Kamøyvær è un piccolo villaggio di pescatori sull' isola di Magerøya, per raggiungere il paesino situato a circa 10 km da Honningsvåg si deve percorrere un tratto della E69 per poi proseguire sulla Norwegian County Road 172 una strada senza uscita che termina sul porticciolo del piccolo paese, una realtà di circa 70 persone dove si può trovare un hotel chiamato Arran e la galleria d'arte"East of the Sun" . #norway#landscape#road#E69#norvegia#mageroya#finnmark#nikon#tamron2470#barentssea
Fresh snow on deck from a big storm that blew over the top of #Norway the night before, sending lots of passengers straight to their seasick bags. Norway Today, an English-language Norwegian newspaper, quoted a local weatherman who succintly described the conditions: "It is really 'shitty weather', we can summarise it as, Meteorologist on Duty, Håvard Thorset, tells NRK."
More of our North Experience.. Being in wilderness.. Surrounded just by snow, as far as you can see.... And being captured in real Northen snow storm.. With so low visibility that easily could be lost, majestic experience... And than humble sun appears from the mountain... And shares calmness again... Amazing.. And on top of all hunting Northen Lights, Aurora Borealis... When you almost give up as forecast is not on your side and incredibly cold night is not helping either... But when you almost think, luck is not with you, sky just opened and swollowed us with the most amazing Aurora show and dance... I felt like child in ferry tale... Still can't find words to describe that beauty...Space is so amazingly rich.. Wouldn't want to be anywhere else... Happy beyond it all..
Have you ever been dog sledding? 🐶 I tried it for the first time ever in Alta, Norway, north of the Arctic Circle. I wasn't sure what to expect: would the dogs be happy and healthy? How fast would we be going? Would there be like, a seatbelt? (Answers: yes, very, no.)
The first thing we did upon arriving at Trasti & Trine was suit up. I'd dutifully layered on my 53 wool base layers and 16 sweaters and pants, thinking that would be plenty. Lol, no. Norway Lesson #1: there's cold, and then there's ARCTIC cold - with wind chill. Yikes. So I zipped a snowsuit on over all 7276 of my layers - and added an extra pair of boots for good measure. Lia - 1, Frostbite - 0.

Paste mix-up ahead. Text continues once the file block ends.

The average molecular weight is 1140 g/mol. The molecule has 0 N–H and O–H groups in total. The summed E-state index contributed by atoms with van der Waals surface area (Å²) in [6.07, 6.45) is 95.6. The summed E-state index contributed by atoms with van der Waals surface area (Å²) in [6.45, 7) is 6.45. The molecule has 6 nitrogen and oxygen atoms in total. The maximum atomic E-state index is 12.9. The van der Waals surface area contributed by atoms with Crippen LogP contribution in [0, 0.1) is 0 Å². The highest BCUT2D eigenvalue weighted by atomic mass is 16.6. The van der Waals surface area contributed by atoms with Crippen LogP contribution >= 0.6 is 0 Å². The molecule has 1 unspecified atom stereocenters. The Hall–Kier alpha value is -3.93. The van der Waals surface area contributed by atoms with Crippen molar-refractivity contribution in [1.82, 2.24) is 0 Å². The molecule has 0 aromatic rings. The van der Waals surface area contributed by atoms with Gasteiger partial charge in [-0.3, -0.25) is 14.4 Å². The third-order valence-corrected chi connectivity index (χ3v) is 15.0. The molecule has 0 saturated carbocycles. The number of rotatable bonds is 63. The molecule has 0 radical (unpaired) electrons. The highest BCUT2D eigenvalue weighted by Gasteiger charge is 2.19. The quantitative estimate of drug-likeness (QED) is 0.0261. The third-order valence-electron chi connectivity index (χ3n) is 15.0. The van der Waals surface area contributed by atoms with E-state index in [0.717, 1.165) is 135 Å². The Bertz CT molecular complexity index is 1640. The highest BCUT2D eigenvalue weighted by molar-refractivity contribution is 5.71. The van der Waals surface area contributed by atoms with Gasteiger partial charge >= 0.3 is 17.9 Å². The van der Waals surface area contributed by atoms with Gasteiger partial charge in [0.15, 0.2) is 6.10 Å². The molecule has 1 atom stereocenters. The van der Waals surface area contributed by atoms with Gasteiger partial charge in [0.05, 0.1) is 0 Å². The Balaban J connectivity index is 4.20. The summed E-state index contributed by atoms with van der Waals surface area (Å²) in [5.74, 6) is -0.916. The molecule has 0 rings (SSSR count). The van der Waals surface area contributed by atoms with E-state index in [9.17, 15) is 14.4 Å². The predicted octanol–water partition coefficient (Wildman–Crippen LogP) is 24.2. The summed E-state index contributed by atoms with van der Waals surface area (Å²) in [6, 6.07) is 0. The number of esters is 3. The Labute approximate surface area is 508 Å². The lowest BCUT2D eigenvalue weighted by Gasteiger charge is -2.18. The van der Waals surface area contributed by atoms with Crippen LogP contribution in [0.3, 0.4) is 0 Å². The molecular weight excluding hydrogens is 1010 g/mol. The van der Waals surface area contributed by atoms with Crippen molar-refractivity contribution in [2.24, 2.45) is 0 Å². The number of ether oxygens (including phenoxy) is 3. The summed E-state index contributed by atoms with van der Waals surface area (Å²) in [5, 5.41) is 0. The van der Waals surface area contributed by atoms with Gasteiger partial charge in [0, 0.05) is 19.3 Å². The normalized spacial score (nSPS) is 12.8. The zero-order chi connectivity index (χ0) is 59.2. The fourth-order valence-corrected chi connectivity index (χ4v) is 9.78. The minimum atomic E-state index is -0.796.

Next we harnessed up our dogs. I was given the names of my team and 4 harnesses and awkwardly crunched through the snow in my staypuft marshmallow man suit towards the holding pens, feeling nervous. Like, what if the dogs didn't WANT to wear their harnesses? Would I have to wrassle them? I am NOT the wrassling type. Luckily, the dogs were like "you put this paw in this strap, duh" and pretty much just dressed themselves.
By the time I had my 4 dogs suited, they were DYING to get out into the snow. If you've ever uttered the words "go for a walk" to a dog, you can imagine the scene - except these were muscular AF snow dogs. I think I saw one of them jump like 5 feet into the air and do a backflip.
My host stepped up onto the back of my sled to steer, I grabbed on to absolutely anything and everything I could, and we were off. Instantly, the barking and howling of the dogs gave way to quiet concentration. We whipped through trees and past mountains and ice rivers as the blue light of Polar Night reflected off the snow. If we had arrived later in the day, we might have been riding underneath the Northern Lights!
You can see a video of my dog sledding adventure in my Story Highlights, AND I've just published a new post with 35 jaw-dropping photos from my trip! The link is in my bio.
Would you like to try dog sledding? Would you be nervous like I was? Drop me a comment below!